by Anuj Chopra
No group has so far claimed responsibility for the blast on the tanker BW Rhine, but it comes as Iran-backed Huthi rebels in neighbouring Yemen step up cross-border attacks against Saudi targets in retaliation for a five-year military campaign led by Riyadh.
“BW Rhine has been hit from an external source whilst discharging at Jeddah… causing an explosion and subsequent fire on board,” its owner, Singapore-based shipping company Hafnia, said in a statement.
“The crew have extinguished the fire with assistance from the shore fire brigade and tug boats, and all 22 seafarers have been accounted for with no injuries,” it added.
Saudi authorities did not immediately confirm the blast off Jeddah, a key Red Sea port and distribution centre for oil giant Saudi Aramco.
Hafnia reported “hull damage” in the blast, which struck just after midnight on Monday, and did not rule out the possibility of an oil spill.
“It is possible that some oil has escaped from the vessel, but this has not been confirmed and instrumentation currently indicates that oil levels on board are at the same level as before the incident,” Hafnia said.
Dryad Global, a London-based maritime intelligence firm, also reported the latest explosion, saying it struck a vessel while “carrying out operations within the main tanker anchorage at the Saudi Aramco Jeddah port”.
But it identified the Dominican-flagged tanker Desert Rose or the Saudi-flagged Al Amal Al Saudi as the possible targets.
Series of attacks
The incident comes after an explosion last month rocked a Greek-operated oil tanker docked at Saudi Arabia’s southern port of Shuqaiq, an attack that a Riyadh-led military coalition blamed on Yemen’s Huthi rebels.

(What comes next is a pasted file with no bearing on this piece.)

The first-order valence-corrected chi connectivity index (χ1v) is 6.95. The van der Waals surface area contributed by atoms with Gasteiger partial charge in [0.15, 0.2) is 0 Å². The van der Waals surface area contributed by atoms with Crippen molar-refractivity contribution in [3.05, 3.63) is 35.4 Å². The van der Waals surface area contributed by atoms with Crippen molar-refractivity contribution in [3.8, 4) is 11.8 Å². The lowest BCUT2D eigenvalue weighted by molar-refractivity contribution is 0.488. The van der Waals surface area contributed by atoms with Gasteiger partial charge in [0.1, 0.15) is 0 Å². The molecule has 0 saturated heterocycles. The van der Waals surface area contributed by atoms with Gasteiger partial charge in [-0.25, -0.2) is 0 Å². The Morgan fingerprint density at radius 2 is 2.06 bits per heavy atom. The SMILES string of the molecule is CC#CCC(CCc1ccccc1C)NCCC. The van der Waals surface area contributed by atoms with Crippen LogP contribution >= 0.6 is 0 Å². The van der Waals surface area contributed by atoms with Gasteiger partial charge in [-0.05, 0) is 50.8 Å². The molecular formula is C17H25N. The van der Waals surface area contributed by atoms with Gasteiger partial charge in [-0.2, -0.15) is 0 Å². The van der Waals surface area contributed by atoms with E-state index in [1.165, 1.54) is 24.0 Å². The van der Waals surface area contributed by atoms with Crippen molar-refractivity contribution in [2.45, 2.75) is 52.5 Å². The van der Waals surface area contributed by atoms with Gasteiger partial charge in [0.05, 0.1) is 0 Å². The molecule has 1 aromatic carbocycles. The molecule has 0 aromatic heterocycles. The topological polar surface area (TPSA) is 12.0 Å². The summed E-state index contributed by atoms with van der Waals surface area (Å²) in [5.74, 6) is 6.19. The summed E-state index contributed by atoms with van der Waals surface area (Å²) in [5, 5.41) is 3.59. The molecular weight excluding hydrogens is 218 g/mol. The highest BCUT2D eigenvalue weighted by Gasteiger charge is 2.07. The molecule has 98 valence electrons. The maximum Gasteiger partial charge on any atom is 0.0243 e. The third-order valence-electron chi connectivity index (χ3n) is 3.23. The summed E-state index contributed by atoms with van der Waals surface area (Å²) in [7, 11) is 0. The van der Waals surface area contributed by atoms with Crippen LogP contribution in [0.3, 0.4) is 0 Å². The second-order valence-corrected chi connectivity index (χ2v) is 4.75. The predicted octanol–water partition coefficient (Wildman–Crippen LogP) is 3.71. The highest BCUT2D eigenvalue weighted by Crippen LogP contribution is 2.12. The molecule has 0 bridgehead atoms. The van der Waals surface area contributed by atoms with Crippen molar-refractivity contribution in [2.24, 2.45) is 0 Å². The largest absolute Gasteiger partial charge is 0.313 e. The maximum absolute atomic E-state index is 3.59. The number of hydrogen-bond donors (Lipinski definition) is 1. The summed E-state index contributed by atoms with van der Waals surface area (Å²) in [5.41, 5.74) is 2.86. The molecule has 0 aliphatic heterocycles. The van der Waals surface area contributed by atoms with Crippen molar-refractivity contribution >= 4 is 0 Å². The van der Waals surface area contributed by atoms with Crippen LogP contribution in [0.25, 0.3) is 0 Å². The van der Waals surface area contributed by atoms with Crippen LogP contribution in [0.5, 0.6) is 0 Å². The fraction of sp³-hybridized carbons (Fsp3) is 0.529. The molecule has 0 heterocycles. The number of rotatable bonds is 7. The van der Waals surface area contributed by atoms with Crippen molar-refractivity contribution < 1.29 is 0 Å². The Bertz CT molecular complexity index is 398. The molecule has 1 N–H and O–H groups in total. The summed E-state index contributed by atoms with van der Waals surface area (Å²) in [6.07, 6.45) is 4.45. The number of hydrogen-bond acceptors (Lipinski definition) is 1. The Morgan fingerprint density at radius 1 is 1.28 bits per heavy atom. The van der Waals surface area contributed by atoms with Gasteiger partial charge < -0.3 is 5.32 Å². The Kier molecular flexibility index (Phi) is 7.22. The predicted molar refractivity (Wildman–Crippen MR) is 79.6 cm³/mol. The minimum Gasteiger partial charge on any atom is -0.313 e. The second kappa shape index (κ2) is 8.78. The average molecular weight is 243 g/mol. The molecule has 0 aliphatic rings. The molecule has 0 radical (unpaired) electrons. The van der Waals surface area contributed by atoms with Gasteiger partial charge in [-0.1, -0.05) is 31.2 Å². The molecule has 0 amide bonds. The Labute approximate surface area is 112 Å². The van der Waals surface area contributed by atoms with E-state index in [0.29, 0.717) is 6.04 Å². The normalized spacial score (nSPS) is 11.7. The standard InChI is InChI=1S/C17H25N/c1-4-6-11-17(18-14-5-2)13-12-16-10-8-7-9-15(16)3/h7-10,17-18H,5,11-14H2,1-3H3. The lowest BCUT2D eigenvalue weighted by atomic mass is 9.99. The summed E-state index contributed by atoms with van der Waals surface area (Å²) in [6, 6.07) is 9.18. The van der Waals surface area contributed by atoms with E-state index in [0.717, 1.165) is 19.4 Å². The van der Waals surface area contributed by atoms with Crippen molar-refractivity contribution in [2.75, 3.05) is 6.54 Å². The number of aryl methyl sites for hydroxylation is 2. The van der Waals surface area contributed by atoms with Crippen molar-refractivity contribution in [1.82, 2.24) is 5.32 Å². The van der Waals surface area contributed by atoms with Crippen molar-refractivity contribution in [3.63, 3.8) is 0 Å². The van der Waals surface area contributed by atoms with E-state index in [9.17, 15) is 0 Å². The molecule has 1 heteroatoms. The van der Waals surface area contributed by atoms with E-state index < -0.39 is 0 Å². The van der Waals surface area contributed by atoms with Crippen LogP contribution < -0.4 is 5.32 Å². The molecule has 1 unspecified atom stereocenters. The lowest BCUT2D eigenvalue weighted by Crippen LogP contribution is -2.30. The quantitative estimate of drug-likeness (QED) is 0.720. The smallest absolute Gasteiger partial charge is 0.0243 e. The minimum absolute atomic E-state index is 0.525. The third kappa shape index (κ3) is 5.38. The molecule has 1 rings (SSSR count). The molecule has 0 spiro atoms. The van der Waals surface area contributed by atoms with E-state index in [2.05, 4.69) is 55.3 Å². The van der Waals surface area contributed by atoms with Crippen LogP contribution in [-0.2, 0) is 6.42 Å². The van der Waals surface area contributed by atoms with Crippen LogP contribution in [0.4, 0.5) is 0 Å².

No injuries were reported in that blast on the Maltese-flagged Agrari tanker, according to its Greece-based operator TMS Tankers.
Last month, the Huthi rebels said they struck a plant operated by Saudi Aramco Jeddah with a Quds-2 missile. Aramco said that strike tore a hole in an oil tank, triggering an explosion and fire.
The incidents, which underscore the vulnerability of Saudi Arabia’s oil infrastructure, come as the Huthis escalate attacks on Saudi Arabia in retaliation for the military campaign in Yemen.
Saudi Arabia is stuck in a military quagmire in Yemen, which has been locked in conflict since the rebels took control of the capital Sanaa in 2014 and went on to seize much of the north.
Riyadh led a coalition that intervened to support the internationally recognised government the following year, but the conflict has shown no signs of abating since.
Saudi Arabia has repeatedly accused regional rival Iran of supplying sophisticated weapons to the Huthis, a charge Tehran denies.
Tens of thousands of people, mostly civilians, have been killed and millions displaced in Yemen’s war, which the United Nations has called the world’s worst humanitarian disaster.
© Agence France-Presse